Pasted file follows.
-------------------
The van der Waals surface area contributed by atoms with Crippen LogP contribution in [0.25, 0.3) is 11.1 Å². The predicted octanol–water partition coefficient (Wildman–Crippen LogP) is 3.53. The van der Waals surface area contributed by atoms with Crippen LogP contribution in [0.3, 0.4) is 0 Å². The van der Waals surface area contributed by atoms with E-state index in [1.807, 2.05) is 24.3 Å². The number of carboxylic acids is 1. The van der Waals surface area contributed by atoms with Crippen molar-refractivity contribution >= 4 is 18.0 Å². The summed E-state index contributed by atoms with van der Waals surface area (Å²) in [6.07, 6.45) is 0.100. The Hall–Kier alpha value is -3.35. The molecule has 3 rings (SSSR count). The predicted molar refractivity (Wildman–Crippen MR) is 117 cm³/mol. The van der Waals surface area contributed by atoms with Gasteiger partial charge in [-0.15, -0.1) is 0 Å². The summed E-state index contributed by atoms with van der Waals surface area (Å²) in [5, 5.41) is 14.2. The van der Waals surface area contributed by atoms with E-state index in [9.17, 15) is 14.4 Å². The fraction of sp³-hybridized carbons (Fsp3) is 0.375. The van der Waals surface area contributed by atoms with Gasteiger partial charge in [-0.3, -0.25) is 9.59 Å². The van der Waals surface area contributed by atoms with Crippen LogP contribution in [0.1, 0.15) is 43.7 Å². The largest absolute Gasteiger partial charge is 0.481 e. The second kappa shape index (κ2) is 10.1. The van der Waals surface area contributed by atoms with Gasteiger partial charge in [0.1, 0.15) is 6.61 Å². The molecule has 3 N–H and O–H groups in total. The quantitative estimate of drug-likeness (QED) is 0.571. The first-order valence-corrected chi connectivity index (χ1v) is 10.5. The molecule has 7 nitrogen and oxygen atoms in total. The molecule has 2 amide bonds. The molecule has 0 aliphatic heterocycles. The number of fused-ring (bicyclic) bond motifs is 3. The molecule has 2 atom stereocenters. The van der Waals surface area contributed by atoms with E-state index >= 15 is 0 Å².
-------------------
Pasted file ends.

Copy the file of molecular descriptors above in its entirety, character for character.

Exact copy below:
The van der Waals surface area contributed by atoms with Crippen LogP contribution in [0.25, 0.3) is 11.1 Å². The predicted octanol–water partition coefficient (Wildman–Crippen LogP) is 3.53. The van der Waals surface area contributed by atoms with Crippen LogP contribution in [0.3, 0.4) is 0 Å². The van der Waals surface area contributed by atoms with E-state index in [1.807, 2.05) is 24.3 Å². The number of carboxylic acids is 1. The van der Waals surface area contributed by atoms with Crippen molar-refractivity contribution >= 4 is 18.0 Å². The summed E-state index contributed by atoms with van der Waals surface area (Å²) in [6.07, 6.45) is 0.100. The Hall–Kier alpha value is -3.35. The molecule has 3 rings (SSSR count). The predicted molar refractivity (Wildman–Crippen MR) is 117 cm³/mol. The van der Waals surface area contributed by atoms with Gasteiger partial charge in [-0.15, -0.1) is 0 Å². The summed E-state index contributed by atoms with van der Waals surface area (Å²) in [5, 5.41) is 14.2. The van der Waals surface area contributed by atoms with E-state index in [9.17, 15) is 14.4 Å². The fraction of sp³-hybridized carbons (Fsp3) is 0.375. The van der Waals surface area contributed by atoms with Gasteiger partial charge in [-0.3, -0.25) is 9.59 Å². The van der Waals surface area contributed by atoms with Crippen LogP contribution in [0.1, 0.15) is 43.7 Å². The largest absolute Gasteiger partial charge is 0.481 e. The second kappa shape index (κ2) is 10.1. The van der Waals surface area contributed by atoms with Gasteiger partial charge in [0.1, 0.15) is 6.61 Å². The molecule has 3 N–H and O–H groups in total. The quantitative estimate of drug-likeness (QED) is 0.571. The first-order valence-corrected chi connectivity index (χ1v) is 10.5. The molecule has 7 nitrogen and oxygen atoms in total. The molecule has 2 amide bonds. The molecule has 0 aliphatic heterocycles. The number of fused-ring (bicyclic) bond motifs is 3. The molecule has 2 atom stereocenters. The van der Waals surface area contributed by atoms with E-state index >= 15 is 0 Å².